The increasing number of cyber-attacks within the aviation industry are posing a great threat which can see passenger information being accessed, flight information being leaked, and operational data falling into the wrong hands.

To increase its security the UK’s largest airport group, Manchester Airport Group (MAG), has recently chosen independent cyber security services company, Bridewell, as its security partner to increase security event visibility by 1500%.

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The partnership has seen the airport revolutionise its visibility and protection against cyber-attacks, through the development of a more modern and agile security operations centre in-house. The partnership sees real-time activity monitoring on devices and servers increasing from the previous 5,000 to 80,000 events per second.

With MAG serving more than 60 million passengers per year across its Manchester, London Stanstead, and East Midland airport locations it is imperative that the airport has a strong, unshakable security system to safeguard the business from cyber-attacks.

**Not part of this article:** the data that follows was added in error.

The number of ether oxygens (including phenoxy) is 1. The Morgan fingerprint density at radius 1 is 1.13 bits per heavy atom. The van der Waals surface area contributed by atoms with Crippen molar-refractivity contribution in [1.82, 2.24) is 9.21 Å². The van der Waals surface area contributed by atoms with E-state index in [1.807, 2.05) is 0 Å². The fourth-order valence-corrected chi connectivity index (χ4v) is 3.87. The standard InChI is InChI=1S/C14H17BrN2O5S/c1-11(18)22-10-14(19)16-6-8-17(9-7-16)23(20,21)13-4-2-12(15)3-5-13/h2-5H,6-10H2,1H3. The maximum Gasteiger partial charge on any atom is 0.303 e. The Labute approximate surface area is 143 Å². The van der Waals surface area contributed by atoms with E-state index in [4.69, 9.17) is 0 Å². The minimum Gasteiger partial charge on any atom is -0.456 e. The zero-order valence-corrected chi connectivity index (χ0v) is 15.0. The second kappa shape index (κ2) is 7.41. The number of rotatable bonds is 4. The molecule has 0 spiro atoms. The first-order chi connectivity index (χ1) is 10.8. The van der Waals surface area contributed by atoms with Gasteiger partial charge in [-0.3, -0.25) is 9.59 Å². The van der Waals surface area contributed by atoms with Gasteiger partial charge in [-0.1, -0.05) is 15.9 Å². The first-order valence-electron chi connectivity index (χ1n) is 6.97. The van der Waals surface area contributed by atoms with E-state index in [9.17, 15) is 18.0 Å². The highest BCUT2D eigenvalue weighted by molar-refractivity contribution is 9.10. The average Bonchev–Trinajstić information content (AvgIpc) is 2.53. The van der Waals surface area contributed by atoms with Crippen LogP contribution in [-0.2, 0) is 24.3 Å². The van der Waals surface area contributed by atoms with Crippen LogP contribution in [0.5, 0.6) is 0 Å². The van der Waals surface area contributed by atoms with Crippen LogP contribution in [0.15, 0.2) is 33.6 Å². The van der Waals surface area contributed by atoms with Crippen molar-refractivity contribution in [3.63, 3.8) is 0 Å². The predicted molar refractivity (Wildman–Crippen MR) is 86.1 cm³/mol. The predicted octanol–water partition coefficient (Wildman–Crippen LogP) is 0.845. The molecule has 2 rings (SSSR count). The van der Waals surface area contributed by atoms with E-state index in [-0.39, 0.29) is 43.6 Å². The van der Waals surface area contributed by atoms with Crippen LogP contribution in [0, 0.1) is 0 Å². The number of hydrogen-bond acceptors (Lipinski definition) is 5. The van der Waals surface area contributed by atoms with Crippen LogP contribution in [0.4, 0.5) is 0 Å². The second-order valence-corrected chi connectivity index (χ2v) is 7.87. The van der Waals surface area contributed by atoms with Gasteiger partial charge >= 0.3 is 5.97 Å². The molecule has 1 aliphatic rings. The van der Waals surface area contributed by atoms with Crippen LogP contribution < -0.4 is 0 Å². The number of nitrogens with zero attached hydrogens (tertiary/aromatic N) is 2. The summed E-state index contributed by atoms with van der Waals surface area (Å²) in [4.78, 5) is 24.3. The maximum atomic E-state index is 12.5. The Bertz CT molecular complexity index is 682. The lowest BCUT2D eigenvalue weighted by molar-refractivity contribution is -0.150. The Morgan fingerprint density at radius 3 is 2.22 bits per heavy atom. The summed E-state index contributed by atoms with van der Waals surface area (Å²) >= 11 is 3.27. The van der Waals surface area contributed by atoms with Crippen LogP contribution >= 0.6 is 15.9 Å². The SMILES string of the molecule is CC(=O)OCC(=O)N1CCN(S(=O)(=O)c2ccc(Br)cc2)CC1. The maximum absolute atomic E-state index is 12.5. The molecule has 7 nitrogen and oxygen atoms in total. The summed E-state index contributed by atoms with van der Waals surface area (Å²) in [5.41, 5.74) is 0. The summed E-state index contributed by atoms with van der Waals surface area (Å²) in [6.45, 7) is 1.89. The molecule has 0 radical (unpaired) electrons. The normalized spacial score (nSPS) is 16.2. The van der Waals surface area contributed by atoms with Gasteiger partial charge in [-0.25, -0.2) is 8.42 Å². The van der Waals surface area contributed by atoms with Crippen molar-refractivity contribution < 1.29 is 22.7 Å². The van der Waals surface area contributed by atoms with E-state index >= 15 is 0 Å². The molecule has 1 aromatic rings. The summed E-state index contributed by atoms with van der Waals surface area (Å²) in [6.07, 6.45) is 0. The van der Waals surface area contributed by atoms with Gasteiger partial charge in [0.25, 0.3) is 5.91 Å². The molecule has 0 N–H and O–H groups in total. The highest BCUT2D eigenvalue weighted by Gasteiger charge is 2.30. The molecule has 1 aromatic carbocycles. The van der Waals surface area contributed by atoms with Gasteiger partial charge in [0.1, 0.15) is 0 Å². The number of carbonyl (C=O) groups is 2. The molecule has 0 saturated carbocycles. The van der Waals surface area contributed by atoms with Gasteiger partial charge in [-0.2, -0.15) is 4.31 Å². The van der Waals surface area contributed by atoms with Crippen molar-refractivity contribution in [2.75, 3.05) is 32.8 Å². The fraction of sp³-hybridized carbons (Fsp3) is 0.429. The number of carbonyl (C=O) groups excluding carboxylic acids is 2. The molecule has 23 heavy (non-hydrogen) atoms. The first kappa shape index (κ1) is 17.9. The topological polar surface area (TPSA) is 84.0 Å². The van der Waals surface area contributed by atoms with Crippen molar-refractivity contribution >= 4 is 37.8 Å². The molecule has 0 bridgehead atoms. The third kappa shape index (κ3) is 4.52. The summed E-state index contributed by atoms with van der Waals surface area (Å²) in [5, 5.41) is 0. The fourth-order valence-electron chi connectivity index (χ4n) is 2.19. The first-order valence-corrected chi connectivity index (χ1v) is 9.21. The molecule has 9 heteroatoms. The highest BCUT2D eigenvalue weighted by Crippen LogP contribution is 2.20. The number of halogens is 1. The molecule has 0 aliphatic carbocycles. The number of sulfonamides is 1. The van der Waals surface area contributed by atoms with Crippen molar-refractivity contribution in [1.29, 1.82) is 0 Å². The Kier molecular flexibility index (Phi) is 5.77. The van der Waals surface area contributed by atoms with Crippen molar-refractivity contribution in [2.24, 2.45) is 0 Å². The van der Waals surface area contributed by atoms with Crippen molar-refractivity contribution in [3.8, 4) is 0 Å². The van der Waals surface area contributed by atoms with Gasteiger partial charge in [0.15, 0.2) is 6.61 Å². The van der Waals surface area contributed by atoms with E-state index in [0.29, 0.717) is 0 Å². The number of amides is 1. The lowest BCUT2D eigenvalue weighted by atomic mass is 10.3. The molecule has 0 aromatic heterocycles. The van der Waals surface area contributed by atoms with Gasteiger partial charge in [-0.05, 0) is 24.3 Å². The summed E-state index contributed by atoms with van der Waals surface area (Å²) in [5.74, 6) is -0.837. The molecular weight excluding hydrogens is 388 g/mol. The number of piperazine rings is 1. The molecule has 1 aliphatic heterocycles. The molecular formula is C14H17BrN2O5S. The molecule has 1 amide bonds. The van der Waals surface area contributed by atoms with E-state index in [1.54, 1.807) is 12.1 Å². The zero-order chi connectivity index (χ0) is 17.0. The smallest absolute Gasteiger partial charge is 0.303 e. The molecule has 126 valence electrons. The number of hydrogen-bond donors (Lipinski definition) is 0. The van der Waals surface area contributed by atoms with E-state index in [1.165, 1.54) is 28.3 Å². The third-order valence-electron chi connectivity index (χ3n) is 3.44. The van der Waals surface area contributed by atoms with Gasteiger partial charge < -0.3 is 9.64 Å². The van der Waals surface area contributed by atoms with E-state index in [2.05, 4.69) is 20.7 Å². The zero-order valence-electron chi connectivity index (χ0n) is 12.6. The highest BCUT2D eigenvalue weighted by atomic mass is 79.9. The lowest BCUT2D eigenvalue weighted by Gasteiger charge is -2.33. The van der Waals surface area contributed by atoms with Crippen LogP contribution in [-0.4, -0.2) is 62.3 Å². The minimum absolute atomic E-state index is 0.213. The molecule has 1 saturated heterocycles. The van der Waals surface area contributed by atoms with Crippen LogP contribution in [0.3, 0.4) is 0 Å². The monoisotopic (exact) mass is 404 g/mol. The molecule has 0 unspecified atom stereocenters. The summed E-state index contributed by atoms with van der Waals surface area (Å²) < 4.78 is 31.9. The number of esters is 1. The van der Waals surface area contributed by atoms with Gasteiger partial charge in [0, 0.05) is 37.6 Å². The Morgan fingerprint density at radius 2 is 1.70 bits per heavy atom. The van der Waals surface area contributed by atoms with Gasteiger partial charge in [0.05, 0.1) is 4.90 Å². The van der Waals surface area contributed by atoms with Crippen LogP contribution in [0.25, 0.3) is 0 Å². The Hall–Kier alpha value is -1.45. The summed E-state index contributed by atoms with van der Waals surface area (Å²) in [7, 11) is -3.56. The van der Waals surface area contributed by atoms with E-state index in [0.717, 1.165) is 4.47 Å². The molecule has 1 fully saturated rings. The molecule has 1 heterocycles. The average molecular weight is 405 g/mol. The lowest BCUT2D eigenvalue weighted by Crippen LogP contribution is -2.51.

To find out more about this technology we spoke Martin Riley, director of managed security services, Bridewell, to discuss the project as well as the biggest cyber-security threats which are faced by the industry.


Credit: Bridewell.


Frankie Youd (FY): How did the partnership between the airport and the company come about?

Martin Riley (MR):

We worked with MAG to deploy a SOC technology stack which is a blend of Microsoft Sentinel and Microsoft Defender XDR. Fundamentally everything is moving to the cloud and devices. What that has changed is it means that your data is no longer inside someone’s office, it’s no longer inside the data centre. That has to change how you secure that data.

We have done a very similar, much larger transformation for another airport group. We did a huge deployment of 15,000 plus users, aligned to the compliance requirements which are needed for CNI, specifically transport. We were one of the first deployments of this technology stack, we are a Microsoft Gold security partner.

The head of cyber in that business wanted to say: “Look at what we’ve done, it’s been a fantastic achievement”, and he invited other industry leaders into that presentation.

Tony Johnson at Manchester Airport Group said: “Wow, compared to what I get right now with my current tools and my partner, this is fantastic. Who do I need to work with to take a similar journey?” So that was how the introduction came about.


FY: Could you provide an outline of how this technology works?

MR: Fundamentally everything is moving to the cloud and it’s moving to a device. What that has changed is it means that your data is no longer inside someone’s office, it’s no longer inside the data centre. What has changed is how you secure that data.